Clinical negligence is the breach of a legal duty of care owed to a patient by a person of the medical profession, which results in harm being caused to that patient. Proving clinical negligence is a “two-limb” test;

  1. Breach of duty,
  2. Causation.

Breach of duty

Firstly, it is necessary to establish that there has been a breach of duty of care in the provision of medical treatment. Healthcare providers owe a duty of care to their patients. This legal test pertains to the standard of the ordinary skilled man exercising and professing to have that special skill. Therefore, a healthcare provider is not negligent if he or she has acted in accordance with a practice accepted as proper by a responsible body.


It is also a further requirement to establish causation. It must be proved that negligence has resulted in damage (injury), which would not have occurred, had it not been for the breach of duty of care. The evidential standard in relation to causation is on the balance of probabilities – certainty or even near certainty is not required ((i.e. a greater than 50% chance). The method of establishing causation is the “but for” test. This test asks ‘was it necessary’ for the Defendant’s act/omission to have occurred for the harm to have occurred’.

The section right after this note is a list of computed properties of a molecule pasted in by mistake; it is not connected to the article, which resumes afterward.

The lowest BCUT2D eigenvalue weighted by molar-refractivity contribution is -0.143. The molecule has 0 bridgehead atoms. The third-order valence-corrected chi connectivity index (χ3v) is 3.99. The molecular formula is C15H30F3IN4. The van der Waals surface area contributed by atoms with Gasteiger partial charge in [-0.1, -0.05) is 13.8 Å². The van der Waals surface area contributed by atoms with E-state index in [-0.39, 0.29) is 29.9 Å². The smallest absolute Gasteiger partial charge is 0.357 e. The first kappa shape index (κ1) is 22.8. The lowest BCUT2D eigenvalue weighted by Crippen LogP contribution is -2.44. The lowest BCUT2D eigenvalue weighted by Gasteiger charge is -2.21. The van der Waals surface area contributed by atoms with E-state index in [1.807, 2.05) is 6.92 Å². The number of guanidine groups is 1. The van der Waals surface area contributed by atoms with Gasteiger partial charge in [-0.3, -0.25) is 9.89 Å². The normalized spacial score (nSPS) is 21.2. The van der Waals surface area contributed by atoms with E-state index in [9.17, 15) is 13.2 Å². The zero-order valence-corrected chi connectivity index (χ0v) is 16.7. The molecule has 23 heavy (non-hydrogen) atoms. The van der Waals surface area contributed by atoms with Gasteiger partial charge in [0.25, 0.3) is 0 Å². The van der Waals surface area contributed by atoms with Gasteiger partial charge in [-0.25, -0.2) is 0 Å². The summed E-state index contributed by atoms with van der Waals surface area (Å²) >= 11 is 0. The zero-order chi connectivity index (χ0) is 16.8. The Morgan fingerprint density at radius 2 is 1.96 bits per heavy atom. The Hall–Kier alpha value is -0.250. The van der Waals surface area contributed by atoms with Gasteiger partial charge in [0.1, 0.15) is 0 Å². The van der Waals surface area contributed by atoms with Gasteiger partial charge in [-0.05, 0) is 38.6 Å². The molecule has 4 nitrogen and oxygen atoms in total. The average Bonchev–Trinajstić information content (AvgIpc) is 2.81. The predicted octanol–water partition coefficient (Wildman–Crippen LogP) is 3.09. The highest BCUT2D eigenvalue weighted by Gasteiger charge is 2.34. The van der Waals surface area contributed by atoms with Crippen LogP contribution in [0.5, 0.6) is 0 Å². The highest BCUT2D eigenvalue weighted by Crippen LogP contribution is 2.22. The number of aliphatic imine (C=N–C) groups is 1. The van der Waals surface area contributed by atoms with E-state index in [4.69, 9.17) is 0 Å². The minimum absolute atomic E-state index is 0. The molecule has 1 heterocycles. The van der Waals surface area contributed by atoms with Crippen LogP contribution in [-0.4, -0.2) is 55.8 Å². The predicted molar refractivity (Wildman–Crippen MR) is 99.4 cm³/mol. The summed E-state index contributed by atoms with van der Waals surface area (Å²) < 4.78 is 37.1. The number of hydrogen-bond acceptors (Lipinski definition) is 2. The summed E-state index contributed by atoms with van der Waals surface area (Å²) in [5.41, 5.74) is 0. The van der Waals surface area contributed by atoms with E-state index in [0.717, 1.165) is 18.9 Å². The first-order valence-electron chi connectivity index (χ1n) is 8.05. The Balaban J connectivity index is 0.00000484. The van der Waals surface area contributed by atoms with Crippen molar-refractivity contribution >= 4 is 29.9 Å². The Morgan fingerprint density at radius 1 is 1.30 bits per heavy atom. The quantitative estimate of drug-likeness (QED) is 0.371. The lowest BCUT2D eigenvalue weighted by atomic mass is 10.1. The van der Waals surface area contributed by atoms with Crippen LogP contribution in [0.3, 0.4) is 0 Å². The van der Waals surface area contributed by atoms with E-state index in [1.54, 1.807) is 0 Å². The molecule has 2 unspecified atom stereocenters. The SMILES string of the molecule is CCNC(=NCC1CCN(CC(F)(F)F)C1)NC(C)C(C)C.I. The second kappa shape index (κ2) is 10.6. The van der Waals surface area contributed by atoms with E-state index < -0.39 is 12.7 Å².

The burden of establishing the conduct complained of causing physical harm or financial loss rests on the patient (Claimant). The records and medical evidence will be the crucial evidence in investigating and proving the claim, along with witness evidence.

The claims process

The claim will be pursued following the Pre-Action Protocol for the Resolution of Clinical Disputes. This sets out the steps required for the claim and the aims of the protocol are to maintain and/or restore the patient/healthcare provider relationship in an open and transparent way, to reduce delays and ensure proportionality of costs and finally to resolve as many disputes as possible, without the need to commence Court Proceedings. This means that investigations take place in accordance with the protocol and once they are finalised, a letter of claim is served on the alleged negligent party. This will outline the chronology and the Claimant’s case. The negligent party or Defendant will then consider the same and serve a letter of response within four months. The Defendant will have sight of the medical records and will most likely obtain their own medical evidence, as part of their investigations.